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January 22, 2009

Law school employee sues
for political discrimination

Brian Morelli
Iowa City Press-Citizen

A University of Iowa employee has filed a lawsuit claiming she wasn’t hired for positions in the UI College of Law because of her conservative political views.

Teresa Wagner, who has worked in the law school writing center since 2006, names law school dean Carolyn Jones in the suit, which she filed Tuesday in U.S. District Court.

“Even law professors have to obey the law in this suit. In dealing with liberals, Wagner thinks that having tolerance with liberals is a one-way street. You accept them. They exclude you,” Wagner said through her lawyer Stephen Fieweger of Katz, Huntoon, & Fieweger based in Moline, Ill.

Jones and UI officials said they had not yet seen the complaint. Fieweger sent a copy of the complaint to the Press-Citizen.

“We believe it is without merit and we will defend vigorously against it,” UI spokesman Steve Parrott said when told of the allegations.

Wagner, of Iowa City, applied in 2006 for an advertised full-time writing instructor position for a course called Legal Analysis, Writing and Research. She later applied for a part-time adjunct writing instructor position, according to the lawsuit.

She has been repeatedly denied those positions “for illegal reasons,” according to the filing. This violates her First and 14th Amendment rights, the lawsuit claims, and Wagner is asking for compensation for lost income, lost benefits and emotional damages.

The lawsuit states that at least 46 of the 50 or so faculty members in the law school that vote on faculty hires are registered Democrats in Johnson County, and the college has only one registered Republican among its voting faculty. That Republican was hired 20 years ago.

Voting law school faculty received Wagner’s resume, which reveals conservative political leanings through previous positions with the National Right to Life Committee, which opposes abortion and euthanasia, and the conservative Family Research Council.

The lawsuit alleges that Associate Dean Jonathan Carlson advised Wagner to “conceal” her affiliation to the “conservative” Ave Maria School of Law from voting faculty members. Carlson declined comment on Thursday.

Wagner was brought in for two interviews for the full-time position and received letters indicating there was support for her candidacy among UI law faculty, according to documents included in the lawsuit. However, she learned through Carlson that law professor Randy Bezanson was speaking out against her appointment, according to the lawsuit.

Lawsuit documents show that Bezanson worked as a law clerk for Supreme Court Justice Harry Blackmun, the author of Roe v. Wade, the court decision that legalized abortion in the United States. Bezanson has also written in favor of abortion, according to lawsuit documents.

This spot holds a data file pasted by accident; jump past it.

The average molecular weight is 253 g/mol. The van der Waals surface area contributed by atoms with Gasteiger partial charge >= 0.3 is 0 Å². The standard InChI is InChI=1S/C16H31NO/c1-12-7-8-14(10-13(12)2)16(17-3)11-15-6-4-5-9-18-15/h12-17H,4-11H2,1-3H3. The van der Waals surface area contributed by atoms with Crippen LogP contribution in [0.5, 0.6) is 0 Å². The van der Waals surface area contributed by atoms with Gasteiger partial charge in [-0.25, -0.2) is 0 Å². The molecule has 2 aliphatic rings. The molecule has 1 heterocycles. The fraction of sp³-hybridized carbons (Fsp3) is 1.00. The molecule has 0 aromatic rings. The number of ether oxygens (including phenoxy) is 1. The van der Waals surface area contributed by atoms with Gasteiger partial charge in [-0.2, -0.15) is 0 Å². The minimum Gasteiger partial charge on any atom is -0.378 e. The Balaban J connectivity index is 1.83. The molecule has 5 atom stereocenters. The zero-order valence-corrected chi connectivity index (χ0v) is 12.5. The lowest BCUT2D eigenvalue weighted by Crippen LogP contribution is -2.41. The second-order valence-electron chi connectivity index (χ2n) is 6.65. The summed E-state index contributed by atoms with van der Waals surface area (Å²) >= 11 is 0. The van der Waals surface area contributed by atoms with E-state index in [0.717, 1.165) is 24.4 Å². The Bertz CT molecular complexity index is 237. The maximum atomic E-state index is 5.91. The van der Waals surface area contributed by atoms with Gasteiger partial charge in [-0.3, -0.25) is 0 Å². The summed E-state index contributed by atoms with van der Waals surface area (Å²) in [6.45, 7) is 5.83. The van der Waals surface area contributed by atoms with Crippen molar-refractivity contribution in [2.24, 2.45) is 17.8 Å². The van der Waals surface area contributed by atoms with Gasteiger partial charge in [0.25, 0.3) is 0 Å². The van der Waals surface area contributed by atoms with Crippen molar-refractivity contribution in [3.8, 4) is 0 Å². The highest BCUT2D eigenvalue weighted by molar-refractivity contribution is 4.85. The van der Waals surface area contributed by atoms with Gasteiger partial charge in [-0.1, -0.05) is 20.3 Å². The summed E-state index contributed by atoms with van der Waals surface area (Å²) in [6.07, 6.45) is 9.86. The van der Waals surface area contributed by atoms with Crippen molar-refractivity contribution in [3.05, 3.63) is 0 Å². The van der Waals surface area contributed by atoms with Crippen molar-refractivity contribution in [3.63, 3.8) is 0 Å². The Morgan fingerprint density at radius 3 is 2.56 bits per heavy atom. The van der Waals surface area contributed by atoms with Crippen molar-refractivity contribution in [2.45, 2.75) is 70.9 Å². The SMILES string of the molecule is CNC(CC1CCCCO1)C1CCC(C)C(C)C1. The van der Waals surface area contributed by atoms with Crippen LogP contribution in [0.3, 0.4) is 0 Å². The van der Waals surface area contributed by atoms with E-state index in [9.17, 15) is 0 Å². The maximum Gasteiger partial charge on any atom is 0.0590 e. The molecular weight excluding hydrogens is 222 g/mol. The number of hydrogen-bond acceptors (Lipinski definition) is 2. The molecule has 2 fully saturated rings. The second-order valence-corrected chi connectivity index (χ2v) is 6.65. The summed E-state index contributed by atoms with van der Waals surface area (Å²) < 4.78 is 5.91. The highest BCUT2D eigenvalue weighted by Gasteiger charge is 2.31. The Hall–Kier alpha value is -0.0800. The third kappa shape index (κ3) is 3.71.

Wagner said in the suit that Carlson told her that Bezanson did not like her presentation to the faculty, and that he mentioned her class rank and grade-point average as disqualifying factors for hiring. Wagner said that she graduated from the UI College of Law “with distinction,” as have other current UI faculty, and that those criteria weren’t mentioned in the requirements for the job. Using them against her amounts to “moving the goal posts after the ball has been kicked” -- in violation of due process laws.

Following her rejection for the two positions, Wagner said Carlson told her she should no longer apply for open full-time or adjunct jobs, the lawsuit said.

Evidence cited in the lawsuit includes faculty biographies for those that support opposing positions on issues. Wagner also lists her own professional experience, which includes multiple collegiate level teaching positions, and challenges the hires made for the two positions she sought.

Three writing instructor adjuncts with no prior law school teaching experience were hired at UI, including a recent graduate and former research assistant of Bezanson’s, according to the suit.

The hire for the full-time position had no prior law school teaching experience, had never practiced law and had no published works, according to the suit. He admitted he was not qualified and resigned after his second semester, Wagner alleges.

The UI history department, which had 27 Democrats and zero Republicans, faced criticism over political bias in 2007.

Mark Moyar, a historian with a bachelor’s degree from Harvard University, a Ph.D. from Cambridge University and the author of two books, was turned down for a faculty position. Moyar had a conservative record in his research.

Moyar claimed political affiliation affected his candidacy and asked the UI Office of Equal Opportunity and Diversity to investigate. The office concluded there was nothing inappropriate.